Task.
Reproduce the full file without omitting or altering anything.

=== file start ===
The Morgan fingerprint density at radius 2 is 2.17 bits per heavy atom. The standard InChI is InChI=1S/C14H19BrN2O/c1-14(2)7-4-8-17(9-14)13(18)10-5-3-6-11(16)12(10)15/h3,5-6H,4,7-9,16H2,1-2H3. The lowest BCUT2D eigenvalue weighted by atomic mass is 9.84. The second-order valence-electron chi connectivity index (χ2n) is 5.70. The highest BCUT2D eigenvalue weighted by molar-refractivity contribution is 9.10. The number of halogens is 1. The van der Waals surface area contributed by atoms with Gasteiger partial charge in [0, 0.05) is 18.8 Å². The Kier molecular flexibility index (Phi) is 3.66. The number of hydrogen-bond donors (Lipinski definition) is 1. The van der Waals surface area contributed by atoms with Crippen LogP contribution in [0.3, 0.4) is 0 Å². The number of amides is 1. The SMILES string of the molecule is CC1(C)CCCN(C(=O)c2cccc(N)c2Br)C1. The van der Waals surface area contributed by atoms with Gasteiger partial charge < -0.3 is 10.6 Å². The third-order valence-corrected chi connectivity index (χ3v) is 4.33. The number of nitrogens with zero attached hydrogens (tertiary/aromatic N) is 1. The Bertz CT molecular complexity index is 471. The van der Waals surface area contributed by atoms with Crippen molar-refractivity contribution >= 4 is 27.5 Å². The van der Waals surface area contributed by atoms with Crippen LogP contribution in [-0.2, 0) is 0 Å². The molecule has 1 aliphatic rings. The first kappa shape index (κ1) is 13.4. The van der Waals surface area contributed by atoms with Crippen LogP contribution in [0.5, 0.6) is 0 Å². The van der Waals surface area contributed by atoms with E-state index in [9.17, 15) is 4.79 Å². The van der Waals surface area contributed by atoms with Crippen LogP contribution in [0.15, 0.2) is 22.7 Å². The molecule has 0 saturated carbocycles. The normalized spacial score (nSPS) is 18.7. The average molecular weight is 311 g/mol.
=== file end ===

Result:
The Morgan fingerprint density at radius 2 is 2.17 bits per heavy atom. The standard InChI is InChI=1S/C14H19BrN2O/c1-14(2)7-4-8-17(9-14)13(18)10-5-3-6-11(16)12(10)15/h3,5-6H,4,7-9,16H2,1-2H3. The lowest BCUT2D eigenvalue weighted by atomic mass is 9.84. The second-order valence-electron chi connectivity index (χ2n) is 5.70. The highest BCUT2D eigenvalue weighted by molar-refractivity contribution is 9.10. The number of halogens is 1. The van der Waals surface area contributed by atoms with Gasteiger partial charge in [0, 0.05) is 18.8 Å². The Kier molecular flexibility index (Phi) is 3.66. The number of hydrogen-bond donors (Lipinski definition) is 1. The van der Waals surface area contributed by atoms with Crippen LogP contribution in [0.3, 0.4) is 0 Å². The number of amides is 1. The SMILES string of the molecule is CC1(C)CCCN(C(=O)c2cccc(N)c2Br)C1. The van der Waals surface area contributed by atoms with Gasteiger partial charge < -0.3 is 10.6 Å². The third-order valence-corrected chi connectivity index (χ3v) is 4.33. The number of nitrogens with zero attached hydrogens (tertiary/aromatic N) is 1. The Bertz CT molecular complexity index is 471. The van der Waals surface area contributed by atoms with Crippen molar-refractivity contribution >= 4 is 27.5 Å². The van der Waals surface area contributed by atoms with Crippen LogP contribution in [-0.2, 0) is 0 Å². The molecule has 1 aliphatic rings. The first kappa shape index (κ1) is 13.4. The van der Waals surface area contributed by atoms with Crippen LogP contribution in [0.5, 0.6) is 0 Å². The van der Waals surface area contributed by atoms with E-state index in [9.17, 15) is 4.79 Å². The van der Waals surface area contributed by atoms with Crippen LogP contribution in [0.15, 0.2) is 22.7 Å². The molecule has 0 saturated carbocycles. The normalized spacial score (nSPS) is 18.7. The average molecular weight is 311 g/mol.